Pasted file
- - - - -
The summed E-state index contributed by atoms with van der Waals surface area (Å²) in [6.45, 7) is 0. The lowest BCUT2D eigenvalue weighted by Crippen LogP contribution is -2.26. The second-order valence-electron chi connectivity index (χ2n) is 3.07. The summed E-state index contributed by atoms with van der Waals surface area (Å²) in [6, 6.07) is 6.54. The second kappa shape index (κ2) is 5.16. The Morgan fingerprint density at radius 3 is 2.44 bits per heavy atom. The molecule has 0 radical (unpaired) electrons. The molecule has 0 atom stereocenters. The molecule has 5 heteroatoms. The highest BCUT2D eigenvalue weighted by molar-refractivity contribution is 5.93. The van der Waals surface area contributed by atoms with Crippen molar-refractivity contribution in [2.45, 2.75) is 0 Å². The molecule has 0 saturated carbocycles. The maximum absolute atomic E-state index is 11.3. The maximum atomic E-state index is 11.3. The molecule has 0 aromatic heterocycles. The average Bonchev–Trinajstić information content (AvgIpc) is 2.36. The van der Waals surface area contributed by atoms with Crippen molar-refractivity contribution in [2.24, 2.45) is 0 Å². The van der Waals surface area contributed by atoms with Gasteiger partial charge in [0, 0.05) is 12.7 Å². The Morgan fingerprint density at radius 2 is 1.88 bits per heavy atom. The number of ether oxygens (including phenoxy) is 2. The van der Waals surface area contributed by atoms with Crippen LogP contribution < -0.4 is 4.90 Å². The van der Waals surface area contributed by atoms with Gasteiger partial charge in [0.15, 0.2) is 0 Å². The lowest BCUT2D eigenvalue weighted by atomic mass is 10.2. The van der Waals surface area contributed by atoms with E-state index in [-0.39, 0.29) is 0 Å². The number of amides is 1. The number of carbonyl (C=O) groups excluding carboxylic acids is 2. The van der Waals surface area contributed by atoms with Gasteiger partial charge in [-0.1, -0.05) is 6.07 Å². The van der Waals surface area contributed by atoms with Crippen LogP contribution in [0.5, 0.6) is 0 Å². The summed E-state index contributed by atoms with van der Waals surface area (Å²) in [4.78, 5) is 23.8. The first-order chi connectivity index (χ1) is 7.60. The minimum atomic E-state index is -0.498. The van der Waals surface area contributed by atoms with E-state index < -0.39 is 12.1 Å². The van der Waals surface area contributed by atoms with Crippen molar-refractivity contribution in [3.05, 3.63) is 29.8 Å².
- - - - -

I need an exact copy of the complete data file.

The summed E-state index contributed by atoms with van der Waals surface area (Å²) in [6.45, 7) is 0. The lowest BCUT2D eigenvalue weighted by Crippen LogP contribution is -2.26. The second-order valence-electron chi connectivity index (χ2n) is 3.07. The summed E-state index contributed by atoms with van der Waals surface area (Å²) in [6, 6.07) is 6.54. The second kappa shape index (κ2) is 5.16. The Morgan fingerprint density at radius 3 is 2.44 bits per heavy atom. The molecule has 0 radical (unpaired) electrons. The molecule has 0 atom stereocenters. The molecule has 5 heteroatoms. The highest BCUT2D eigenvalue weighted by molar-refractivity contribution is 5.93. The van der Waals surface area contributed by atoms with Crippen molar-refractivity contribution in [2.45, 2.75) is 0 Å². The molecule has 0 saturated carbocycles. The maximum absolute atomic E-state index is 11.3. The maximum atomic E-state index is 11.3. The molecule has 0 aromatic heterocycles. The average Bonchev–Trinajstić information content (AvgIpc) is 2.36. The van der Waals surface area contributed by atoms with Crippen molar-refractivity contribution in [2.24, 2.45) is 0 Å². The van der Waals surface area contributed by atoms with Gasteiger partial charge in [0, 0.05) is 12.7 Å². The Morgan fingerprint density at radius 2 is 1.88 bits per heavy atom. The number of ether oxygens (including phenoxy) is 2. The van der Waals surface area contributed by atoms with Crippen LogP contribution < -0.4 is 4.90 Å². The van der Waals surface area contributed by atoms with Gasteiger partial charge in [0.15, 0.2) is 0 Å². The lowest BCUT2D eigenvalue weighted by atomic mass is 10.2. The van der Waals surface area contributed by atoms with E-state index in [-0.39, 0.29) is 0 Å². The number of amides is 1. The number of carbonyl (C=O) groups excluding carboxylic acids is 2. The van der Waals surface area contributed by atoms with Gasteiger partial charge in [-0.1, -0.05) is 6.07 Å². The van der Waals surface area contributed by atoms with Crippen LogP contribution in [0.5, 0.6) is 0 Å². The summed E-state index contributed by atoms with van der Waals surface area (Å²) in [4.78, 5) is 23.8. The first-order chi connectivity index (χ1) is 7.60. The minimum atomic E-state index is -0.498. The van der Waals surface area contributed by atoms with E-state index < -0.39 is 12.1 Å². The van der Waals surface area contributed by atoms with Crippen molar-refractivity contribution in [3.05, 3.63) is 29.8 Å².